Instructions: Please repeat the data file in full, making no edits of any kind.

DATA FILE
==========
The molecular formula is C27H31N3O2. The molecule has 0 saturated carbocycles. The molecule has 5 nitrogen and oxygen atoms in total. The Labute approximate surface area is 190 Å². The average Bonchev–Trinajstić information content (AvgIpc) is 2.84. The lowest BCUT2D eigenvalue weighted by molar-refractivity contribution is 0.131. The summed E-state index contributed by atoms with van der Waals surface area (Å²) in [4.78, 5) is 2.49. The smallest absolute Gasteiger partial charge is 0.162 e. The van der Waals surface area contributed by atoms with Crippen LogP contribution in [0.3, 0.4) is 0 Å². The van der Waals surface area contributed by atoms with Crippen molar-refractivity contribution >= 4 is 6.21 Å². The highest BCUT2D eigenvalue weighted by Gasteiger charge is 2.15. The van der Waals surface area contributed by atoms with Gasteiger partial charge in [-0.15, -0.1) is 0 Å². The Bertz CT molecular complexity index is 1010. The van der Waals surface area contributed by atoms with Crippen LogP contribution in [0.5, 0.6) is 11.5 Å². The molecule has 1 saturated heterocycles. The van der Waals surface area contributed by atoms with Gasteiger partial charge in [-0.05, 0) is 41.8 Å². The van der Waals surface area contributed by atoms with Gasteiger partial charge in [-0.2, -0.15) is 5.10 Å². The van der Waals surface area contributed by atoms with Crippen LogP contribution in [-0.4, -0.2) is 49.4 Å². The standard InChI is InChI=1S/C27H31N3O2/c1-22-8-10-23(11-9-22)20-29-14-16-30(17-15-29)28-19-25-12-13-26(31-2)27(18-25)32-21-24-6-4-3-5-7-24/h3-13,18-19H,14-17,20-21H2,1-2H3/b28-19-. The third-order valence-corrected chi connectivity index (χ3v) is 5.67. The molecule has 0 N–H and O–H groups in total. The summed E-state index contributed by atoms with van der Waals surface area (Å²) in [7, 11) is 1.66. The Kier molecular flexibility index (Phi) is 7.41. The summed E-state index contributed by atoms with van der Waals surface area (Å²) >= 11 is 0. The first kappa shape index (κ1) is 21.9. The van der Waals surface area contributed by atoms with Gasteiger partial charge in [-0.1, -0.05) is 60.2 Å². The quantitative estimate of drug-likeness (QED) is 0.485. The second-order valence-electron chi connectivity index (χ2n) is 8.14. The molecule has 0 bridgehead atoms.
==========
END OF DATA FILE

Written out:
The molecular formula is C27H31N3O2. The molecule has 0 saturated carbocycles. The molecule has 5 nitrogen and oxygen atoms in total. The Labute approximate surface area is 190 Å². The average Bonchev–Trinajstić information content (AvgIpc) is 2.84. The lowest BCUT2D eigenvalue weighted by molar-refractivity contribution is 0.131. The summed E-state index contributed by atoms with van der Waals surface area (Å²) in [4.78, 5) is 2.49. The smallest absolute Gasteiger partial charge is 0.162 e. The van der Waals surface area contributed by atoms with Crippen LogP contribution in [0.3, 0.4) is 0 Å². The van der Waals surface area contributed by atoms with Crippen molar-refractivity contribution >= 4 is 6.21 Å². The highest BCUT2D eigenvalue weighted by Gasteiger charge is 2.15. The van der Waals surface area contributed by atoms with Gasteiger partial charge in [-0.15, -0.1) is 0 Å². The Bertz CT molecular complexity index is 1010. The van der Waals surface area contributed by atoms with Crippen LogP contribution in [0.5, 0.6) is 11.5 Å². The molecule has 1 saturated heterocycles. The van der Waals surface area contributed by atoms with Gasteiger partial charge in [-0.05, 0) is 41.8 Å². The van der Waals surface area contributed by atoms with Gasteiger partial charge in [-0.2, -0.15) is 5.10 Å². The van der Waals surface area contributed by atoms with Crippen LogP contribution in [-0.4, -0.2) is 49.4 Å². The standard InChI is InChI=1S/C27H31N3O2/c1-22-8-10-23(11-9-22)20-29-14-16-30(17-15-29)28-19-25-12-13-26(31-2)27(18-25)32-21-24-6-4-3-5-7-24/h3-13,18-19H,14-17,20-21H2,1-2H3/b28-19-. The third-order valence-corrected chi connectivity index (χ3v) is 5.67. The molecule has 0 N–H and O–H groups in total. The summed E-state index contributed by atoms with van der Waals surface area (Å²) in [7, 11) is 1.66. The Kier molecular flexibility index (Phi) is 7.41. The summed E-state index contributed by atoms with van der Waals surface area (Å²) >= 11 is 0. The first kappa shape index (κ1) is 21.9. The van der Waals surface area contributed by atoms with Gasteiger partial charge in [-0.1, -0.05) is 60.2 Å². The quantitative estimate of drug-likeness (QED) is 0.485. The second-order valence-electron chi connectivity index (χ2n) is 8.14. The molecule has 0 bridgehead atoms.